This report from the Building Evidence on Employment Strategies for Low-Income Families project examines programs that integrate employment services with treatment and recovery services for people with substance use disorders. It explores the role employment plays in recovery and reviews limited but promising evidence on the effectiveness of these integrated programs.
Background and Directions for Future Research
This paper describes the Individual Placement and Support (IPS) model, a framework for providing employment services to those facing barriers to work. MDRC, in partnership with MEF Associates and Abt Associates, is studying IPS as part of the Building Evidence on Employment Strategies for Low-Income Families (BEES) project.
A Synthesis of Findings from Evaluations of 13 Programs
In 2010, the U.S. Department of Health and Human Services and the U.S. Department of Labor launched complementary large-scale research projects on the effectiveness of the latest generation of subsidized employment models. This report summarizes findings from the studies and discusses the implications for practitioners, policymakers, and researchers.
Ongoing Implementation Experiences
Households receiving federal rental subsidies struggle to become self-sufficient. Jobs Plus provides grants to public housing agencies to offer tenants employment-related services, rent-based work incentives, and community support for work. This report examines a second round of Jobs Plus implementation, including evolving program operations, challenges, resident participation, and technical assistance.
Implementing Individual Placement and Support in a Workforce Setting
Breaking Barriers was a San Diego-based program that provided employment services to low-income individuals with a range of disabilities or other health conditions. Preliminary analyses based on a survey found that the program did not have an impact on the primary outcomes measured — employment, length of employment, and total earnings — during a 15-month follow-up period.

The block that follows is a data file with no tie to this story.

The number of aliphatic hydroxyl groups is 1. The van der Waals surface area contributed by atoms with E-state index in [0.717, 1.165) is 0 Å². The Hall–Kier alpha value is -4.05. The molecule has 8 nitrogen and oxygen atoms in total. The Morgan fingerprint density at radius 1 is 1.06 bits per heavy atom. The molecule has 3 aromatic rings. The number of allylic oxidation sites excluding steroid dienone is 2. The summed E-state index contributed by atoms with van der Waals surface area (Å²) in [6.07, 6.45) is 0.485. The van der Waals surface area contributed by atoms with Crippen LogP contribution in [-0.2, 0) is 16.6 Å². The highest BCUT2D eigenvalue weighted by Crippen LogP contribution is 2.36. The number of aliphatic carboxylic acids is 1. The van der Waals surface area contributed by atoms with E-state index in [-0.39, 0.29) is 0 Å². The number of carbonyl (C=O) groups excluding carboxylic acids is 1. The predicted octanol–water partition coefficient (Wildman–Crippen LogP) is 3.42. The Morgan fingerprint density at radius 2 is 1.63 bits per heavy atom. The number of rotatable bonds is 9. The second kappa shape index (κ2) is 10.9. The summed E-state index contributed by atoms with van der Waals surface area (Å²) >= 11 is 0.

Final Impacts and Costs of the Los Angeles County Transitional Subsidized Employment Program
Los Angeles County tested two different models of subsidized employment for Temporary Assistance for Needy Families recipients: one subsidizes the wages of individuals placed at employers in the nonprofit or public sector, and the other offers wage subsidies to for-profit employers. This report offers findings from implementation, impact, and cost studies.
In the first year after random assignment, welfare recipients who participated in Minnesota’s subsidized employment program were more likely than control group members to have been employed; this modest effect continued after the subsidies ended.
Subsidized jobs programs seek to increase employment and earnings among individuals who have not been able to find jobs on their own. This report presents the perspectives of participants of 11 such programs. Although there were successes, the majority could not translate their experiences into unsubsidized work.
Subsidized Employment Programs Serving American Indians and Alaska Natives
This report describes the ways in which eight TANF programs primarily serving American Indian and Alaska Native (AIAN) families use subsidized employment. It found that their use of subsidized employment has the potential to provide work opportunities for AIAN individuals with limited work experience and barriers to employment.
A Review of the Qualitative Literature
One in five U.S. children live in poverty. This review examines how children and parents think and feel about poverty and public benefits, as well as how families discuss their economic circumstances. Children report awareness of both material deprivation and stigma.